More interesting to me than the patronising quibbling of Mr Gordon is the opinion of Lee Fleming in the Washington Post, who wrote about Linda's portraits in 1993: 'in a contest between work like that of Annie Leibovitz, which manipulates and plays on public perception of her subjects, and McCartney's low-key revelations, the latter's pictures win hands down . .. [her] images reveal something of the source, not just the surface, of her subjects' creativity'.
Bonnie Benrubi, whose New York gallery handles Linda's pictures (and work by Walker Evans, Dorothea Lange and Alfred Steiglitz as well), was working closely with Linda on a show titled 'Wide Open' that went on view just months after her death. Benrubi does not hesitate to call Linda's work 'brilliant'. She praises 'the composition, the vision, the kind of clarity and freshness, the perfection in printing, the overall accomplishment of it'. Benrubi had known the 60s pictures, but then became familiar with the sun prints (experiments, almost abstract, with light and chemical processing), the still lifes, the horses, landscapes and the pictures of decidedly non-famous people. Her last conversation with Linda, about the forthcoming show, took place three days before Linda died: 'We talked about the exhibit; I had no idea how sick she was.'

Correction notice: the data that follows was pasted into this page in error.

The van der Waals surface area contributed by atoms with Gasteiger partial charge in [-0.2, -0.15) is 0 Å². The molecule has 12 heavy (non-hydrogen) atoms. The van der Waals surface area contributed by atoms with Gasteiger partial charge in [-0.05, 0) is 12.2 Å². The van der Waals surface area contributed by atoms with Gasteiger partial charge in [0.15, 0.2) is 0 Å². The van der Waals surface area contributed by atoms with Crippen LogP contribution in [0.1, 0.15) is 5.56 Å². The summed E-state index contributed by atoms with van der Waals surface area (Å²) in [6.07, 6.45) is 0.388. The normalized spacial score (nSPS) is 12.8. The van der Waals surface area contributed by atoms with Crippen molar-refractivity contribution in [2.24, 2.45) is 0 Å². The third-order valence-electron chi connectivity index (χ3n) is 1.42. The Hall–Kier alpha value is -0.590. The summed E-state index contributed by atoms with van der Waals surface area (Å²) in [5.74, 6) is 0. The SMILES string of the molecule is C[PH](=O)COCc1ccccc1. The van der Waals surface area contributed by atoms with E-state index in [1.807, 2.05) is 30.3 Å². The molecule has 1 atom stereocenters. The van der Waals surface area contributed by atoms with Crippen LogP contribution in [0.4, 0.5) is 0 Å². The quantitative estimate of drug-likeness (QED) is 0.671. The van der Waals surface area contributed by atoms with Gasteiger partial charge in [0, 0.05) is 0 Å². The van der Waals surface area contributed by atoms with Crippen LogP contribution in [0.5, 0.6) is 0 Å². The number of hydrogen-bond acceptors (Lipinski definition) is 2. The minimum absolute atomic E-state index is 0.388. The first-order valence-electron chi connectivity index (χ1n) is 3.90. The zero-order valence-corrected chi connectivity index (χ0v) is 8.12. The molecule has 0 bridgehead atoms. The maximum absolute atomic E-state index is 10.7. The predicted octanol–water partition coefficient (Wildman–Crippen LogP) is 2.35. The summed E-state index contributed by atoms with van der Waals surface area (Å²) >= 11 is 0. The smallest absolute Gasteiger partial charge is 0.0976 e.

She continues: 'I miss her a lot. I think she was a great person, warm and trusting, not bothered by silly, small things. She never seemed to be distracted when she focused on something and, more impressive, she was able to grow, she really grew and she never stopped growing. Linda would have been so proud of that show.'
And in a reveiw in the New York Times, Margaret Loke wrote that Linda 'never seemed to feel fame's constraining effects on her life or her photography ... Ms. McCartney brought an engaged, intuitive and minimalist eye to her black-and-white landscapes and still lifes of the 1980's and 90's . . . Her photography could be disarmingly earthy, but her eye was definitely precise.' Ms Loke found Linda's work 'paradoxically, intensely private . . . the pictures of sea and sky, of trees and of clouds share a profound aloneness', and called the landscapes 'quietly elegiac'.